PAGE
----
C O N F I D E N T I A L SECTION 01 OF 02 BISHKEK 000700 SIPDIS DEPT FOR SCA/CEN E.O. 12958: DECL: 06/30/2019 TAGS: PGOV, PREL, PINR, ECON, KG SUBJECT: KYRGYZ ELITE FAWN OVER PRESIDENT'S SON BISHKEK 00000700 001.2 OF 002 Classified By: Classified By: Charge d'Affaires Lee Litzenberger, Reaso ns 1.4 (b) and (d). 1. (C) SUMMARY: Much of Kyrgyzstan's political and business elite gathered to celebrate the opening of presidential son Maxim Bakiyev's new hotel at Lake Issyk Kul on June 20. The private event featured pop stars from Moscow and Europe, plenty of alcohol, and a raft of bodyguards. Maxim was clearly the center of attention, even as some grumbled behind his back about his domination of Kyrgyzstan's economy. Russian Ambassador Vlasov moved through the crowd like a trusted friend. END SUMMARY AN OFFER YOU CAN'T REFUSE ------------------------- 2. (C) Kyrgyzstan's political and business elite gathered on the shore of Lake Issyk Kul the evening of June 20 to celebrate the opening of presidential son Maxim Bakiyev's new hotel, the Vityaz. Emboff was unexpectedly included in this event of approximately 200 people after traveling to Issyk Kul with the Director of the State Agency on Sports, Aleksandr Voinov. Voinov said he was required to make an appearance at the opening of the hotel along with others in the government of ministerial rank, as well as members of parliament and oblast governors. Voinov claimed that leading businessmen had been "invited" to buy invitations to the event for $10-15,000 to finance the opening. Voinov commented that "government officials and businessmen could in principle refuse to attend, but then their jobs and business interests would be in jeopardy." MAXIM AT THE CENTER ------------------- 3. (C) The main focus of the event was not the hotel, which nearly all attendees commented was done shoddily and in poor taste, but Maxim and his entourage. Maxim arrived at a nearby airport in his private plane, traveled to the hotel in a large motorcade with police escort, and moved around the party itself with eight bodyguards. Maxim mingled among the guests with his official wife Aijana (he is well known to have another girlfriend) on one side and Prime Minister Igor Chudinov on the other. Neither Aijana nor Chudinov looked happy to be there. 4. (C) Many businessmen appeared eager to curry favor with Maxim, and waited in nervous anticipation for the person they called "the boss" to arrive. The businessmen stood at attention when Maxim came near, but many then made snide comments after he moved on. One businessman asked: "What kind of country are we living in when all of us, including poor Igor (Chudinov), have to kiss up to the son just to stay in business?" Several businessmen said they had been asked to spend the night at this hotel as a sign of support, but chose to stay elsewhere, feeling that they had done enough by showing up for the dinner and concert. Voinov commented that Maxim may well need his security detail after taking over the businesses of so many people in the country. THE FEW THAT DID FIT IN ----------------------- 5. (C) A number of the guests appeared quite at ease with Maxim. Perhaps the most high profile of the guests was AsiaUniversalBank (AUB) Chairman Mikhail Nadal, who acted like the second host of the party, loudly toasting with the men and making advances at the women. He took a group of people to watch him swim in the lake, where his bodyguards followed him into the water. 6. (C) Russian Ambassador Vlasov blended seamlessly with the Kyrgyz political and business elite, telling stories, asking questions, downing vodka toasts, and dancing to pop music. BISHKEK 00000700 002.2 OF 002 Many of the guests treated him as a trusted friend. One Kyrgyz Member of Parliament ran up to Vlasov, saying "We got the order directly from the American President. So it's going to happen (the Manas airbase staying), but you should know it's all about the money. There's nothing we can do at this point." Vlasov did not seem surprised, but answered sharply: "I know it's about the money, but I want to see all the details of the money." COMMENT ------- 7. (C) This slice of Kyrgyz elite interaction seems to confirm what we have heard elsewhere about the dominant role of Maxim Bakiyev in the Kyrgyz economy, although the amount of grumbling from some in attendance might indicate that any loyalty is thin. Even otherwise loyal officials like Voinov complained that the President is letting his son get away with too much -- and that these excesses will hurt the family and country in the end. LITZENBERGER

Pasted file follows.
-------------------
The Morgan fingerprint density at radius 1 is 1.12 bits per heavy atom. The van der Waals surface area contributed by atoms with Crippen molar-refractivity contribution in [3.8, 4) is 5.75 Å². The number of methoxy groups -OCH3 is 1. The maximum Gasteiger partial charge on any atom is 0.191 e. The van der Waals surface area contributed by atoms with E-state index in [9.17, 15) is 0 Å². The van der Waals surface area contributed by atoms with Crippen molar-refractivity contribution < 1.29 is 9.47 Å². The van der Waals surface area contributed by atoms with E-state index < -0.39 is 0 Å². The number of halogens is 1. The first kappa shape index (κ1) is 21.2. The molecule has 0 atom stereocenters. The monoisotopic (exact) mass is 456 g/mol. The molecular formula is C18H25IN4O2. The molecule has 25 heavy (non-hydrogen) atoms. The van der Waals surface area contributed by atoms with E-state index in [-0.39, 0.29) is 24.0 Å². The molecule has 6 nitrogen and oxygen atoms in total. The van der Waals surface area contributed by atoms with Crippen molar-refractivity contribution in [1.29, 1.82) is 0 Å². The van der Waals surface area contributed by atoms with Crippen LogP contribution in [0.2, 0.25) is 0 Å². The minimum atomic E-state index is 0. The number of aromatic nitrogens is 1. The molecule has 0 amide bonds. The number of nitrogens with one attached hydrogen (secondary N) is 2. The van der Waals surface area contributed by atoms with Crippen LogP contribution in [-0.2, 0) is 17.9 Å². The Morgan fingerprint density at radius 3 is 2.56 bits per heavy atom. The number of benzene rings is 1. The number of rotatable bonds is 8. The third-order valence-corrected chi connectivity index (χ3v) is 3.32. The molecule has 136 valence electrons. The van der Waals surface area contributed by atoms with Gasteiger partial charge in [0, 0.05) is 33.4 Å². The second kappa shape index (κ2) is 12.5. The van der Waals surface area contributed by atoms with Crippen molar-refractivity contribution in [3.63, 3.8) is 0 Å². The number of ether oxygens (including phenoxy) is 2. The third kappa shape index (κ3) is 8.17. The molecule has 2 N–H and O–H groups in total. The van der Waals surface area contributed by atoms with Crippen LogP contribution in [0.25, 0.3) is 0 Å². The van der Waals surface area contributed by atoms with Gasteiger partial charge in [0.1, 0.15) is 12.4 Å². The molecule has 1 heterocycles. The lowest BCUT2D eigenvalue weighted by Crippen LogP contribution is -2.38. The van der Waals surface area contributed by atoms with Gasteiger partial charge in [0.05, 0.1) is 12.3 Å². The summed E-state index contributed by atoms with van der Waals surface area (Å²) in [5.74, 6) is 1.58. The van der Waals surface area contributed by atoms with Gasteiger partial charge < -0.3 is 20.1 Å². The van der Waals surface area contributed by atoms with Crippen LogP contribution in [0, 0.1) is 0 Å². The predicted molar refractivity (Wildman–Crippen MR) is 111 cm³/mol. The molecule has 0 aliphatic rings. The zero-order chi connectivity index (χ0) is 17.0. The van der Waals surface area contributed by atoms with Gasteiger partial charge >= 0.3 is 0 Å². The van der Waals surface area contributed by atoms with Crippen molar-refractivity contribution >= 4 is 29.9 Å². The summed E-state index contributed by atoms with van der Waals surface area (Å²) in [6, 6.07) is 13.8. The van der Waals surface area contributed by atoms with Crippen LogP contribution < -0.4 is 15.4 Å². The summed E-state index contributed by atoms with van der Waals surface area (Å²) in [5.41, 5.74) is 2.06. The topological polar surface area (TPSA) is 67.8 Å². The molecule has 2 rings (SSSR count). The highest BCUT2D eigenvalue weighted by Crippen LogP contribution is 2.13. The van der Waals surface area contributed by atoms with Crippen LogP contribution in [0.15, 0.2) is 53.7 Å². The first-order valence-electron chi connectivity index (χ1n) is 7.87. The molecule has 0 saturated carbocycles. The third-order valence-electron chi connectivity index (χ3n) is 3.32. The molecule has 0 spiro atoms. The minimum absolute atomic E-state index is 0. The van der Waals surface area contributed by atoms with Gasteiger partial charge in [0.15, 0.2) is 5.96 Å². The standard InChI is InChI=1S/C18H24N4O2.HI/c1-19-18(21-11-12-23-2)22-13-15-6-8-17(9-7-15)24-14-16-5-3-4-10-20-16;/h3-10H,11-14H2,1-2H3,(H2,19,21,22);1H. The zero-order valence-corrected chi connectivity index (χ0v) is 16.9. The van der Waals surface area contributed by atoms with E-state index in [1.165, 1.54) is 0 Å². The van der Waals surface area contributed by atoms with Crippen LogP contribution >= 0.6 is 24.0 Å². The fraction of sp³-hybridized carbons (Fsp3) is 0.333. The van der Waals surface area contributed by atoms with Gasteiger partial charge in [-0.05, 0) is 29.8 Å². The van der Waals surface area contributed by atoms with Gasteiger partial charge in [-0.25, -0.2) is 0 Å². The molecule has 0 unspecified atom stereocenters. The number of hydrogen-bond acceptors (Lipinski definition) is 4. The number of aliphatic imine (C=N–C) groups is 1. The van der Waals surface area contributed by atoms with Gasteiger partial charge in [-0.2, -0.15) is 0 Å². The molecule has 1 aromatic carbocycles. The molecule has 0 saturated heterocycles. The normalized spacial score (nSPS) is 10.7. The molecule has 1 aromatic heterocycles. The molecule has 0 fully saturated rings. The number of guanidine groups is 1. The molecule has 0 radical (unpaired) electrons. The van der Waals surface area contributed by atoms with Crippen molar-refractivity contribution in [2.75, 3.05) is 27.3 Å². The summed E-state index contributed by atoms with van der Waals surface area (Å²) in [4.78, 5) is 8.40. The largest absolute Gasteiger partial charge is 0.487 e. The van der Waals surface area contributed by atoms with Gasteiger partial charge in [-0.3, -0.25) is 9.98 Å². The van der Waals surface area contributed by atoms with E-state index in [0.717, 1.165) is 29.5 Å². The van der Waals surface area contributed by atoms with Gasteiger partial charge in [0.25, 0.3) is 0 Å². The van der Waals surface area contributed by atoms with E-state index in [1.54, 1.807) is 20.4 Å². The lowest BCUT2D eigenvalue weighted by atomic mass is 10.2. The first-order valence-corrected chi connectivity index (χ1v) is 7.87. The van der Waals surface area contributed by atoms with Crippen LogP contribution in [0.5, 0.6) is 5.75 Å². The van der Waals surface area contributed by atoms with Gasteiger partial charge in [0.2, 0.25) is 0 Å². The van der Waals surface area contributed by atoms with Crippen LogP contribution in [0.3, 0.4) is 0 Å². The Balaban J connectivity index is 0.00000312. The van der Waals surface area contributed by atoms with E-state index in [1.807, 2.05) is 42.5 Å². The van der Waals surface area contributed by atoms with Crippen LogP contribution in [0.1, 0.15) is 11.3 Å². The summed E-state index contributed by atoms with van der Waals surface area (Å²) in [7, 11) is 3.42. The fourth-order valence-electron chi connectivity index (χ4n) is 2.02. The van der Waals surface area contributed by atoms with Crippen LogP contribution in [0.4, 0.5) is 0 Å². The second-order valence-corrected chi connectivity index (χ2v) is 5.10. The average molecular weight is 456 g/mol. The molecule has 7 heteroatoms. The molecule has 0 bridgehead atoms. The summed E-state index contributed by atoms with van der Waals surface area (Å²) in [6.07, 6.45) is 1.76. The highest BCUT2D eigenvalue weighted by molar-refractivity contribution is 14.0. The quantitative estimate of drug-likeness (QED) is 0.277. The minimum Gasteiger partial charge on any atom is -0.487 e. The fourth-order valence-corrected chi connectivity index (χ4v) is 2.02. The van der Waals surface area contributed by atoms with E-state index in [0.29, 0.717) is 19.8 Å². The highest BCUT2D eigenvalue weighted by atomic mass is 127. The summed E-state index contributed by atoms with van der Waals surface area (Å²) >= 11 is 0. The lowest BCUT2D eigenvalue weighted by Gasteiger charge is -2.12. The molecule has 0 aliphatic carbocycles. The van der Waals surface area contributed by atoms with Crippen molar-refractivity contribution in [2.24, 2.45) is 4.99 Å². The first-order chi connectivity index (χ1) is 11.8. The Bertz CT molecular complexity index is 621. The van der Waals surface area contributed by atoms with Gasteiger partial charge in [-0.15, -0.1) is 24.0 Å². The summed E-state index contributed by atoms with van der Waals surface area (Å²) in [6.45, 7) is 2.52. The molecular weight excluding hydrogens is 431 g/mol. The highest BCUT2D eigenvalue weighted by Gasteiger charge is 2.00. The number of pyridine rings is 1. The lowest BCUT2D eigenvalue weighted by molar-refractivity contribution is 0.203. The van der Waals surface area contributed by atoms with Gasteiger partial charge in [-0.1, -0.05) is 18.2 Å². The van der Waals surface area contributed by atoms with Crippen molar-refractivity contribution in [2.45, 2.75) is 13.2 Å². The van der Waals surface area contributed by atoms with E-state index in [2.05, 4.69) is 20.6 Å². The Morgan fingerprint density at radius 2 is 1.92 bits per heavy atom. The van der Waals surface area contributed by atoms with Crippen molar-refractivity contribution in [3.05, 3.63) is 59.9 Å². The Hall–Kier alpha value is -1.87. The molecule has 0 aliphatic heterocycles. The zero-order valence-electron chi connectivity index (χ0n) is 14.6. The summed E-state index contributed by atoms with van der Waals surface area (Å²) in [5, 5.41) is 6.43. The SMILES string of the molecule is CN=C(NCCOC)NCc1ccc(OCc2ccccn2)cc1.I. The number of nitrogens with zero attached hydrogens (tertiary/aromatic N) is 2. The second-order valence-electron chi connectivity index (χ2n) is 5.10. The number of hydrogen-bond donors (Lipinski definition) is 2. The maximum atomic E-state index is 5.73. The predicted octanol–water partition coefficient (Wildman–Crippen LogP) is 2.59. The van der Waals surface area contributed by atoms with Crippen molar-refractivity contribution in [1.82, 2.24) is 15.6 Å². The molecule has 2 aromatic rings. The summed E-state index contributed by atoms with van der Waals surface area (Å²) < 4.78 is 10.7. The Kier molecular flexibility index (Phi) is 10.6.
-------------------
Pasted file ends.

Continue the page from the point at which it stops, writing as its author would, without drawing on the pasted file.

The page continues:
C O N F I D E N T I A L SECTION 01 OF 04 BISHKEK 000744 SIPDIS DEPT FOR SCA/CEN E.O. 12958: DECL: 07/15/2019 TAGS: PREL, PGOV, KG SUBJECT: KYRGYZSTAN: DINNER AT MAXIM'S BISHKEK 00000744 001.2 OF 004 Classified By: Charge d'Affaires Lee Litzenberger, Reason 1.4 (b) and ( d). 1. (C) Summary. Over dinner with Charge, President Bakiyev's youngest son Maxim claimed credit for masterminding the Kyrgyz decision to keep the Manas Air Base operational by calling it a "Transit Center." He claimed Russia is mad at Kyrgyzstan over the Transit Center, and was interested in the U.S. transit agreement with Russia signed at the recent summit. Maxim also discussed the upcoming presidential election, and told Charge that his father planned to announce far-reaching reforms following his re-election. Maxim plans a private trip to the U.S. in August, accompanied by FM Sarbayev, and would like to meet informally with U.S. officials. End Summary. Second Son ---------- 2. (C) President Bakiyev has two sons by his ethnic Russian wife. The elder, Marat, is Ambassador to Germany. The younger, Maxim, is 32 and a businessman widely believed to have financial stakes in key sectors of the Kyrgyz economy. According to FM Kadyrbek Sarbayev, Maxim, who has no official government position, also played a key role in persuading President Bakiyev to reverse his February decision to close the USAF base at Bishkek's Manas International Airport and instead negotiate a new "Transit Center" agreement to allow the U.S. to continue to use this facility in support of coalition operations in Afghanistan. During the July 11 exchange of diplomatic notes that brought the new Transit Agreements into force, Sarbayev told Charge that, in fact, the whole concept of a new agreement based on changing the name and allowing operations to continue as normal, was Maxim's. He, Sarbayev, had only been the "executor" of the idea. Impromptu Dinner Invitation --------------------------- 3. (C) On July 13, after the very successful July 11-12 visit by U/S Burns and a senior interagency delegation to discuss ways to enhance relations following the entry into force of the Transit Center agreements, FM Sarbayev called Charge to invite him to dinner that evening. He indicated that a "third party" would join, and speaking cryptically conveyed the message that the third party would be Maxim. "We'll celebrate with cigars and scotch," he added. Sarbayev called back later in the evening with the time and place: 8:45 p.m. at the Luxor Restaurant. (Note. The Luxor is widely believed to be owned by Maxim, and was the restaurant FM Sarbayev used in April to host the U.S. team under Ambassador McDonald that negotiated the new Transit Center agreements. End Note.) Maxim's Arrival ------------- 4. (C) Charge arrived promptly at 8:45 p.m. at the main restaurant. Staff there looked confused, and asked who he was and who he was waiting for. A few hushed phone calls later, and the staff returned and apologized and escorted Charge out of the main restaurant to an annex on the side and up a covered entryway to a second story private dining area, where they left Charge. The room, almost tastefully decorated in black leather and chrome, featured a dining table set for six in the middle, a game table and seating area in the back, a flat screen TV on the wall showing Russian news, and a well-stocked bar. A few minutes later, Sarbayev called, saying he was running late, and asked the Charge where he was. When told, "at the restaurant," Sarbayev said, "Stay in the car; I'll be there soon." When told the Charge was already in the upper dining area, Sarbayev said, "Ok, I'll be right there." Two minutes later, an extremely well-appointed Sarbayev rushed in, relieved to see that Maxim had not yet arrived. "This room is for Maxim only," Sarbayev shared, and then nervously indicated where he BISHKEK 00000744 002.2 OF 004 and Charge should stand to receive Maxim. Minutes later, noise outside indicated the host had arrived. A relaxed, somewhat pudgy and balding Maxim entered, wearing a T-shirt and slacks, and sporting a two-day beard. Maxim: The Transit Center Was My Idea -------------------------------------- 5. (C) After pleasantries, Charge thanked Maxim for his support for the new Transit Center arrangements. Sarbayev quickly interjected, "I told him about your role." Maxim claimed that, working through American "friends" in Washington, he had agreed the outlines of the new arrangement ("change the name, keep the operation") even before the U.S. negotiating team arrived in April. At one point, Maxim said, when the U.S. team was resisting the Kyrgyz proposal to replace all references to "military personnel" with the term "Department of Defense personnel," Maxim called his friends in Washington to fix the problem. Maxim claimed Washington instructed the negotiating team to accept the Kyrgyz proposal. Russia is Mad, But In a Box --------------------------- 6. (C) In response to Charge's question, Maxim indicated that his support for the turnaround on Manas entailed some risk, but said his background as a futures trader made him comfortable with risk. "I saw that a deal was needed, and stepped in to set it up," he said. He claimed the Russians were mad, and were trying to punish Kyrgyzstan, but they were in a box, given Medvedev's statement in February that the future of Manas was a sovereign decision of Kyrgyzstan. As Russian news on the TV reported on the closing of a Moscow market where many Kyrgyz expatriates are employed, Maxim would point to the screen and say, "See, this is what they are doing." He also said Moscow had also taken steps to shut down the operations of Kyrgyz Asia Universal Bank (AUB) in Russia. "They think I am linked to AUB. I could care less about this bank." (Note. Maxim is widely rumored to have a hidden interest in AUB, which has sought OPIC investments. End Note.) Maxim said that he used to do business in Russia but, two years ago, after seeing how duplicitous and crude the Russians were, he divested all his business interests in Russia. (Comment. Opposition leaders claim then-President Putin complained directly to Bakiyev about Maxim's less than honorable business deals in Russia, and told Bakiyev his son was not welcome in Russia. End Comment.) The Joke's on Moscow -------------------- 7. (C) Maxim, clearly pleased with his role in outfoxing Moscow, relayed a joke to Charge. Putin and Medvedev are sitting around. Medvedev says, "Volodya, what have these Kyrgyz done to us?" Putin replies, "I know, I know, Dima, it's unbelievable. But it has me thinking, and I have an idea. Why don't we call our naval base in Sevastopol a "Water Park?" U.S. Training Camp in Kyrgyzstan? --------------------------------- 8. (C) Maxim claimed to have met recently with his American "friends" in Istanbul, where he claimed the Americans reacted positively to his suggestion that the U.S. should build a Special Forces training camp in Kyrgyzstan. Troops heading to Afghanistan, he said, could come to the camp "for a month of training and acclimatization to the region." Maxim indicated training could be joint, with Kyrgyz special forces, or U.S.-only. Charge indicated that cooperation in this area could be greatly enhanced if the Kyrgyz side could resolve the issue of U.S. special forces weapons that were seized in August, 2008. Maxim took the point, but did not respond. U.S. Transit Agreement with Moscow ---------------------------------- 9. (C) Maxim and Sarbayev were also very interested in the BISHKEK 00000744 003.2 OF 004 U.S. agreement with Russia for the transit of lethal goods over and through Russia. Maxim asked if this meant the next step was for the U.S. to negotiate overflight and transit rights with Kazakhstan and Uzbekistan, so that planes flying over Russia could continue to Manas. Charge demurred, saying he was not aware of the details of the various transit arrangements already in place or being negotiated, but that the agreement with Russia was an important step forward. Elections --------- 10. (C) Both Sarbayev and Maxim asked for Charge's help in arranging a visit for President Bakiyev to Washington. Charge indicated such things required careful preparation, and much work remained to be done -- including seeing how the July 23 election proceeds. Charge reviewed concerns such as the harassment of opposition leaders, attacks on journalists, and concerns about government efforts to control internet use and access, that together raised questions about the fairness of the election process. Maxim said that the elections will be calm, and there will be no unrest afterwards, despite the claims of opposition leaders. He added, "You won't believe the broad reform program we will announce after the election. It will go way beyond what you could imagine. It will put Kyrgyzstan far ahead of any of its neighbors," but declined to elaborate further. Private Trip to the U.S. in August -- Can you help? --------------------------------------------- ------ 11. (C) Sarbayev had earlier indicated to Charge that Sarbayev wanted to bring his ten year old son to see the U.S. in August, and that Maxim might accompany them. At dinner, Maxim confirmed this, saying he planned to travel to California and Washington. He asked if Charge could help arrange informal meetings with officials of the State Department and the NSC while he was in Washington. Charge said he would pass the information to Washington, but said August was a vacation period and many people would be away. Maxim did not provide specific dates for his travel, but he and Sarbayev asked for assistance in obtaining visas for the trip. At the end of the three hour dinner, Maxim said he hoped to stay in touch with the Embassy, and would welcome meeting the Ambassador. He said he knew that Charge had undoubtedly heard "all kinds of things" about him, and extended the dinner invitation to show the Embassy "that I don't eat people." Bio Notes --------- 12. (C) Maxim was calm throughout, including when Charge raised sensitive issues such as concerns about the election and the seizure of U.S. special forces weapons. His actions indicated he is slightly spoiled: he was impatient whenever a waiter appeared to serve or clear dishes, because in each instance he stopped talking to wait until the room was clear. Prior to sitting down to the table, Maxim and Sarbayev switched off their cell phones (the latter taking out his battery and SIM card, which is his usual practice.) Maxim exhibited relatively refined tastes -- he said his favorite wine was Opus 1, his favorite single malt scotch was Macallen (followed closely by Japanese Suntori), and he enjoys cigars. He offered Charge a Dominican Republic cigar carrying a label that said, "Maksim Bakiyev -- Kyrgyzstan" and a Kyrgyz Flag on it. Maxim said his American friends sent him the vanity cigars; he also boasted a humidor filled with Cuban and other cigars. Sarbayev was extremely deferential to Maxim, as were the waiters. The sushi dinner was served on a personal plate for Maxim, with a shared plate for the FM and Charge. When the plates arrived, Maxim looked displeased, and said, "You could have brought one plate for us all." At one point in the evening, when Maxim offered to re-light Charge's cigar, Sarbayev's eyes popped out at seeing Maxim defer to Charge with this gesture. BISHKEK 00000744 004.2 OF 004 Comment ------- 13. (C) Maxim was clearly reaching out to the Embassy, and wants to present himself as a backchannel to the President and a sounding board to discuss developments in the country. He was extremely pleased with himself for his alleged (though likely exaggerated) behind-the-scenes role in masterminding the Transit Center agreements, and outmaneuvering both Moscow and the many domestic advisors to President Bakiyev who support closer ties to Russia. One of those advisors, Bakiyev's brother Janysh, is often rumored to be Maxim's main nemesis in what many interlocutors describe as a struggle for succession. 14. (C) The Embassy has not had contact with Maxim in recent years, due to his unofficial status and the many rumors about his questionable efforts to obtain financial control over many sectors of business. Nevertheless, in the wake of the new Transit Center agreements, Maxim's favorable disposition towards the United States could be of benefit to our interests. LITZENBERGER